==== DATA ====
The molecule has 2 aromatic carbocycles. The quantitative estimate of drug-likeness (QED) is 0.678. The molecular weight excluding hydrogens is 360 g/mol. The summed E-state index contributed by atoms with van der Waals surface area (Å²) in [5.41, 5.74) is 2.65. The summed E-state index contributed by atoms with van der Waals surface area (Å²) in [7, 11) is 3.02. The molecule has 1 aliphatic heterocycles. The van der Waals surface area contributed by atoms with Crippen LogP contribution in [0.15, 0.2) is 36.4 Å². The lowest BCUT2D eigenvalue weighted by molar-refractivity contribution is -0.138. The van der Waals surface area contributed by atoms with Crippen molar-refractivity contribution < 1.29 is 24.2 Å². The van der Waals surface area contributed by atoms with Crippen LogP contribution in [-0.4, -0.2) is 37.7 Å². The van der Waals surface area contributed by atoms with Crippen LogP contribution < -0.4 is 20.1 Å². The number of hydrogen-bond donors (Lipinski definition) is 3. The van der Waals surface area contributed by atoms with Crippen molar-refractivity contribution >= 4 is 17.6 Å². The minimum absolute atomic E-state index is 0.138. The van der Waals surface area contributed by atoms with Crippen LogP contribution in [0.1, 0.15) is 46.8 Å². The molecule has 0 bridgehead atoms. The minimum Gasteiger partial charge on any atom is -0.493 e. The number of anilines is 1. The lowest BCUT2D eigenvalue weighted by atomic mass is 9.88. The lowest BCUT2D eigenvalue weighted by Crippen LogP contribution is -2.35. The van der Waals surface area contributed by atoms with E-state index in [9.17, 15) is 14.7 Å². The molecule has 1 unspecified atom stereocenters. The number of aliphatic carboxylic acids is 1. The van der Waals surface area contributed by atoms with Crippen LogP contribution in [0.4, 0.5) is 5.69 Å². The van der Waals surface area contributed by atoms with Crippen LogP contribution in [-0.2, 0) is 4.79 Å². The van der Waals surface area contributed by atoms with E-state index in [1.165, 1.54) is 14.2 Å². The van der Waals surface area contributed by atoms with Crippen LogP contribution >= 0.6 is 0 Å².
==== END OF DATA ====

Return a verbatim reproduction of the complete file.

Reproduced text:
The molecule has 2 aromatic carbocycles. The quantitative estimate of drug-likeness (QED) is 0.678. The molecular weight excluding hydrogens is 360 g/mol. The summed E-state index contributed by atoms with van der Waals surface area (Å²) in [5.41, 5.74) is 2.65. The summed E-state index contributed by atoms with van der Waals surface area (Å²) in [7, 11) is 3.02. The molecule has 1 aliphatic heterocycles. The van der Waals surface area contributed by atoms with Crippen LogP contribution in [0.15, 0.2) is 36.4 Å². The lowest BCUT2D eigenvalue weighted by molar-refractivity contribution is -0.138. The van der Waals surface area contributed by atoms with Crippen molar-refractivity contribution < 1.29 is 24.2 Å². The van der Waals surface area contributed by atoms with Crippen LogP contribution in [-0.4, -0.2) is 37.7 Å². The van der Waals surface area contributed by atoms with Crippen LogP contribution < -0.4 is 20.1 Å². The number of hydrogen-bond donors (Lipinski definition) is 3. The van der Waals surface area contributed by atoms with Crippen molar-refractivity contribution >= 4 is 17.6 Å². The minimum absolute atomic E-state index is 0.138. The van der Waals surface area contributed by atoms with Crippen LogP contribution in [0.1, 0.15) is 46.8 Å². The molecule has 0 bridgehead atoms. The minimum Gasteiger partial charge on any atom is -0.493 e. The number of anilines is 1. The lowest BCUT2D eigenvalue weighted by atomic mass is 9.88. The lowest BCUT2D eigenvalue weighted by Crippen LogP contribution is -2.35. The van der Waals surface area contributed by atoms with E-state index in [9.17, 15) is 14.7 Å². The molecule has 1 unspecified atom stereocenters. The number of aliphatic carboxylic acids is 1. The van der Waals surface area contributed by atoms with Crippen LogP contribution in [0.4, 0.5) is 5.69 Å². The van der Waals surface area contributed by atoms with Crippen LogP contribution in [-0.2, 0) is 4.79 Å². The van der Waals surface area contributed by atoms with E-state index in [1.165, 1.54) is 14.2 Å². The van der Waals surface area contributed by atoms with Crippen LogP contribution >= 0.6 is 0 Å².